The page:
Page 482

Section 10 of c. 32A, as amended through St. 1977, c. 958, Section 6, in relevant part, provides, "the group general or blanket insurance providing hospital, surgical, medical, dental and other health insurance, as provided under section[] five . . . shall be continued, provided said retiree makes application to the commission on a form prescribed by the rules and regulations of the commission. The retired employee shall make payment . . . ." The only difference between the relevant portions of c. 32A, Section 10, and c. 32B, Section 9, is that under c. 32A the retired State employee must apply for continued coverage to the Group Insurance Commission on a particular form. Both provisions use the phrase "shall be continued," the words the judge deemed crucial.

The regulations of the commission dealing with retirement, 805 Code Mass. Regs. Section 9.52 (1993), make clear that a State retiree need not be a participant in the State group health policy at the time of retirement to take advantage of group health insurance thereafter. Paragraph (2) of Section 9.52 sets forth the conditions that must be met in cases in which "the retired employee has never been insured by the Commonwealth's Group Insurance Plans and initially applies for group insurance as a retiree." Paragraph (6) provides that "[r]etired employees who voluntarily withdraw from the Basic Life and Basic Health Insurance are not eligible for reinstatement at any future date unless they submit acceptable Medical Evidence of Insurability to the Commission no earlier than one year from the date the withdrawal took effect."

While the regulations of the commission are not binding on the town, [Note 4] the commission's regulations are mentioned here "as confirming a common sense interpretation" of the statutory language. Watertown Firefighters, Local 1347 v. Watertown, 376 Mass. 706 , 712 n. 11 (1978). See also Municipal Light Commn. of Taunton v. State Employees' Group Ins. Commn., 344 Mass. at 538; Donnelly v. Contributory Retirement Appeal Bd., 15 Mass. App. Ct. 19 , 22 (1982) (court may turn to analogous statutes for guidance);

Page 483

2B Sutherland, Statutory Construction Sections 51.01-51.03 (5th ed. 1992).

Based on (1) the broad policy of the statute to provide coverage, (2) the statutory language which admits of more than one reading, and (3) the interpretation given by the commission to the analogous provision, G. L. c. 32A, Section 10, we conclude that, at least until the town issues regulations to the contrary, [Note 5] Section 9 does not require participation by the employee at the time of retirement to obtain coverage thereafter.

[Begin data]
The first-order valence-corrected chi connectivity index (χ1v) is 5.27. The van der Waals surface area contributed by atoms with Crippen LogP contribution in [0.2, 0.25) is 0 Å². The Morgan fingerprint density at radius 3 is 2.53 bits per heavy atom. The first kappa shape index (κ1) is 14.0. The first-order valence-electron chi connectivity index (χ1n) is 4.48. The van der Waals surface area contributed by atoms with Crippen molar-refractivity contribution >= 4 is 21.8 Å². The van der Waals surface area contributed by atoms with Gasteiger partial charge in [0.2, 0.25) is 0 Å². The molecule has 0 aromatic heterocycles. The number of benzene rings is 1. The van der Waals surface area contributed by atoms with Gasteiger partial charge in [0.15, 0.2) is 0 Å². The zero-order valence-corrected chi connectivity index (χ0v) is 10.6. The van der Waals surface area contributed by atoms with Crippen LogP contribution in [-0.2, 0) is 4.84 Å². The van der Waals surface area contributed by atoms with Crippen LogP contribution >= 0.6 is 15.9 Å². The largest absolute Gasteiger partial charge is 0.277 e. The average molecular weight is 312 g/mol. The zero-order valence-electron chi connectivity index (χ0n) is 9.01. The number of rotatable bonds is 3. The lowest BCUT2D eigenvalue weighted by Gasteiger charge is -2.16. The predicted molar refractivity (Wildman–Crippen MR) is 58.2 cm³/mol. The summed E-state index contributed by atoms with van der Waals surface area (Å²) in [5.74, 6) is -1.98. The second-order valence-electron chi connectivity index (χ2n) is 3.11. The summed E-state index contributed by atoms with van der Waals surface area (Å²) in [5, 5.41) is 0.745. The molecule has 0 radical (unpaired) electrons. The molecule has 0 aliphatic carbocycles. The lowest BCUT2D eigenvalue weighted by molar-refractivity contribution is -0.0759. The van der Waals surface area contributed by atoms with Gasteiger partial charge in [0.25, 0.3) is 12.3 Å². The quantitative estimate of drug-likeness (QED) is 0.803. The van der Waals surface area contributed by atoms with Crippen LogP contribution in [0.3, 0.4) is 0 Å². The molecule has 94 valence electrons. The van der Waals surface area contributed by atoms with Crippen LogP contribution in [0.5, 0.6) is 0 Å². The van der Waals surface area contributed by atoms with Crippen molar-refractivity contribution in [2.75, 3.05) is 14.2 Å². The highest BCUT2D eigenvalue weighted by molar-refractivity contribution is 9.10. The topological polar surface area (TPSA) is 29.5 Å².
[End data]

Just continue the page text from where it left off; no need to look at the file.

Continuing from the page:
The town also argues that c. 32B, Section 9A, at the time of its adoption in 1964, provided that a town may, rather than shall, provide for payment of one-half of the premiums of retired employees. Therefore, the town claims, it may decline to cover the plaintiff. The contention is without merit. As pointed out by the judge, the 1973 amendment to c. 32B, Section 9A, did not in any way change the language of the ballot question which was presented to the town. [Note 6] Since that question, which was approved by the voters, used the word "shall" when the town adopted Section 9A, the town cannot now argue that the voters were only approving the portion of Section 9A which read "may." Moreover, as also pointed out by the judge, the town has consistently considered itself bound to pay such premiums if the other requirements of Section 9 are complied with.

The judgment is reversed and the case remanded to the Superior Court for further proceedings consistent with this opinion. [Note 7]

So ordered.


FOOTNOTES

[Note 1] In 1964, the town accepted the provisions of G. L. c. 32B, Section 9A, a local option statute, which, in relevant part, provides that the town will pay one-half of the premiums to be paid by a retired employee for group health insurance.

[Note 2] It is noteworthy that the third paragraph of c. 32B, Section 9, as appearing in St. 1971, c. 946, Section 6, which gives rights to employees who terminate their services prior to retirement, speaks of "insured" employees. The portion of Section 9 we are concerned with does not say "insured" employee who retires.

[Note 3] The commission also has functions under c. 32B. See Section 11, as appearing in St. 1965, c. 841, Section 6, which requires the commission, on request, to "furnish information and advisory rulings"; Section 14, which provides that agreements or contracts may be submitted to the commission for review and comment. It may be that Section 14 also permits regulations to be submitted for comments and review. See also Sections 2(h), 11E, 11F, 17, & 19 of c. 32B.

[Note 4] The town has issued extensive personnel regulations (included in the record appendix), but none of them covers retirement benefits.

[Note 5] We do not consider whether the town may issue regulations requiring participation at the time of retirement. See Brooks v. School Comm. of Gloucester, 5 Mass. App. Ct. 158 , 162-163 (1977).

[Note 6] The ballot question was: "Shall the town pay one-half the premium costs payable by a retired employee . . . for health insurance?" (Emphasis supplied).

[Note 7] On the record before us, it is not clear when reinstatement should have been effected.